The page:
When JavaScript Met TypeScript

Recent news involving JavaScript is being overshadowed by its smarter brother TypeScript.

This summer Microsoft shipped the final TypeScript 3.0 release after a brief preview. “The open source programming language is primarily developed and maintained by Microsoft, providing a strict syntactical superset of JavaScript with the addition of optional static typing,” as Visual Studio Magazine explained in announcing TypeScript.

More than brothers, the two scripting languages are almost Siamese twins as a Wikipedia article explains: “TypeScript is a strict superset of ECMAScript 2015, which is itself a superset of ECMAScript 5, commonly referred to as JavaScript. As such, a JavaScript program is also a valid TypeScript program, and a TypeScript program can seamlessly consume JavaScript.”

Now you know.

The Typescript open source group’s website explains the relationship this way: “TypeScript starts from the same syntax and semantics that millions of JavaScript developers know today. Use existing JavaScript code, incorporate popular JavaScript libraries, and call TypeScript code from JavaScript. TypeScript compiles to clean, simple JavaScript code which runs on any browser, in Node.js, or in any JavaScript engine that supports ECMAScript 3 (or newer).”

Okay, glad we got that cleared up.

As with any relationship between brothers, there is sibling rivalry.

“There's a dialogue that goes on between TypeScript and JavaScript because, essentially, JavaScript isn't typed and TypeScript is,” Peter Vogel explained in a Visual Studio Magazine article. He goes on to add: “As Douglas Crockford points out in JavaScript: The Good Parts, the lack of data typing in JavaScript shouldn't be regarded as a mistake but, instead, as one of the language's features. With that view, by adding data typing, TypeScript takes some of the power of JavaScript away.”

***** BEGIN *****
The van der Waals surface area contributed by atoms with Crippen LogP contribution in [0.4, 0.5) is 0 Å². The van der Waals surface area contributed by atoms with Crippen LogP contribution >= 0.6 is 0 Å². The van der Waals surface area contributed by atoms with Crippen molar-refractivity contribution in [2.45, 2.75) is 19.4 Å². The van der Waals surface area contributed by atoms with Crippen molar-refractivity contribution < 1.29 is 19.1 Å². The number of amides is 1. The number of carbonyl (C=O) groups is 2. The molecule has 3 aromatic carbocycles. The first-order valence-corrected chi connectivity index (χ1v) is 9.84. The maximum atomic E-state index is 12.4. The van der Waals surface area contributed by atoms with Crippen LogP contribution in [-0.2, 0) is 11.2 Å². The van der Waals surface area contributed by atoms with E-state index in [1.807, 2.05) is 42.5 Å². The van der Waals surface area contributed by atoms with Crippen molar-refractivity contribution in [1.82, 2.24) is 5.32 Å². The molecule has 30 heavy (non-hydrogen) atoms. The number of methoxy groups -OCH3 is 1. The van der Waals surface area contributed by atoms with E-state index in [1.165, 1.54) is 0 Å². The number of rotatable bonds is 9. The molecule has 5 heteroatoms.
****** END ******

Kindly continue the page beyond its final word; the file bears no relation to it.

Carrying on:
For Vogel, the debate isn’t either/or but both/and as he writes: “I'm not complaining about that loss. My background is in data-typed languages and I value the IntelliSense support and compile-time checking that TypeScript gives me. However, I've done enough JavaScript programming to also value the advantages that developing without types gives me.”

However, TypeScript’s super power is the ability to essentially transform itself into its brother. As another Wikipedia article explains: “TypeScript provides static typing through type annotations to enable type checking at compile time. This is optional and can be ignored to use the regular dynamic typing of JavaScript.”

Imitation is the sincerest form of flattery.

Just be prepared for a lot of JavaScript meets TypeScript news coming out of Microsoft and the open source community.

In other JavaScript news...

Babel 7 JavaScript Compiler Adds TypeScript Support – Earlier this month, Visual Studio Magazine reported: “The popular open source Babel compiler that makes modern JavaScript compatible with older environments has shipped in version 7 and, with help from Microsoft, now supports TypeScript. Babel, a compiler toolchain, is used by millions of JavaScript developers to convert ECMAScript 2015 and later code into backwards-compatible JavaScript versions to make it work in older Web browsers or other environments.”

This summer, Microsoft released documentation for ASP.NET Core SignalR JavaScript client library, which “enables developers to call server-side hub code.” For Visual Studio developers, the page explains: “The SignalR JavaScript client library is delivered as an npm package. If you're using Visual Studio, run npm install from the Package Manager Console while in the root folder. For Visual Studio Code, run the command from the Integrated Terminal.”

In June, up-and-coming TypeScript broke into the Top 100 in programming language rankings, according to this Visual Studio Magazine article, which quotes the TIOBE Index popularity report: "This month TypeScript debuts at position 93 in the TIOBE index top 100 … The Microsoft language has been tracked for a couple of years now, but although its popularity in industry seems high, it never made it to the top 100. So finally it has got sufficient traction to be noticed.”

Little brothers are so competitive.

Posted by Richard Seeley on 09/13/2018

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